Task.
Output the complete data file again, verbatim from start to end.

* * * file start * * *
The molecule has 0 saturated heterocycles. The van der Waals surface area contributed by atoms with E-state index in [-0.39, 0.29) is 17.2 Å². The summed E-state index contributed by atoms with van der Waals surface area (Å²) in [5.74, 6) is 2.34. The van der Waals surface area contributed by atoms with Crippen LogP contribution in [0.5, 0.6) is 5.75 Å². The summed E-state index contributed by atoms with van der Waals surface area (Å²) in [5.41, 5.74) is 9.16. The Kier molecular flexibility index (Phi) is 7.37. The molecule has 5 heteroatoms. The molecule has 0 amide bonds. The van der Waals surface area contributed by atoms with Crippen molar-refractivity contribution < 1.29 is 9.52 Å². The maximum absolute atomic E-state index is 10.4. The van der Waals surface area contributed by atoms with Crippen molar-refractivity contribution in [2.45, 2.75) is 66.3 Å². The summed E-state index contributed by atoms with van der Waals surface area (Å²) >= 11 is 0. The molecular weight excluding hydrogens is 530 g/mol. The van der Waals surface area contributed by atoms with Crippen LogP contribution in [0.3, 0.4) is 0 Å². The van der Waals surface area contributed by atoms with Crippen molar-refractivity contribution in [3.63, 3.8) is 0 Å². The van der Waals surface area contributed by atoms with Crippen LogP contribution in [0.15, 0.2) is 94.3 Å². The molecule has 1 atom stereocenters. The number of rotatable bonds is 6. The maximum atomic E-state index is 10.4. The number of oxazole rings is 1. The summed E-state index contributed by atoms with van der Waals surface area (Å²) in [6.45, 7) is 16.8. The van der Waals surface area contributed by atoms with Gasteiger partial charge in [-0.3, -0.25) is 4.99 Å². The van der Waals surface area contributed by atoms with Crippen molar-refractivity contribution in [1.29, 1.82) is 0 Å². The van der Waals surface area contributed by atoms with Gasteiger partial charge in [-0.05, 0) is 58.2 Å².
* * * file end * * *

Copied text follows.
The molecule has 0 saturated heterocycles. The van der Waals surface area contributed by atoms with E-state index in [-0.39, 0.29) is 17.2 Å². The summed E-state index contributed by atoms with van der Waals surface area (Å²) in [5.74, 6) is 2.34. The van der Waals surface area contributed by atoms with Crippen LogP contribution in [0.5, 0.6) is 5.75 Å². The summed E-state index contributed by atoms with van der Waals surface area (Å²) in [5.41, 5.74) is 9.16. The Kier molecular flexibility index (Phi) is 7.37. The molecule has 5 heteroatoms. The molecule has 0 amide bonds. The van der Waals surface area contributed by atoms with Crippen molar-refractivity contribution < 1.29 is 9.52 Å². The maximum absolute atomic E-state index is 10.4. The van der Waals surface area contributed by atoms with Crippen molar-refractivity contribution in [2.45, 2.75) is 66.3 Å². The summed E-state index contributed by atoms with van der Waals surface area (Å²) >= 11 is 0. The molecular weight excluding hydrogens is 530 g/mol. The van der Waals surface area contributed by atoms with Crippen LogP contribution in [0.3, 0.4) is 0 Å². The van der Waals surface area contributed by atoms with Crippen molar-refractivity contribution in [3.63, 3.8) is 0 Å². The van der Waals surface area contributed by atoms with Crippen LogP contribution in [0.15, 0.2) is 94.3 Å². The molecule has 1 atom stereocenters. The number of rotatable bonds is 6. The maximum atomic E-state index is 10.4. The number of oxazole rings is 1. The summed E-state index contributed by atoms with van der Waals surface area (Å²) in [6.45, 7) is 16.8. The van der Waals surface area contributed by atoms with Gasteiger partial charge in [-0.3, -0.25) is 4.99 Å². The van der Waals surface area contributed by atoms with Crippen molar-refractivity contribution in [1.29, 1.82) is 0 Å². The van der Waals surface area contributed by atoms with Gasteiger partial charge in [-0.05, 0) is 58.2 Å².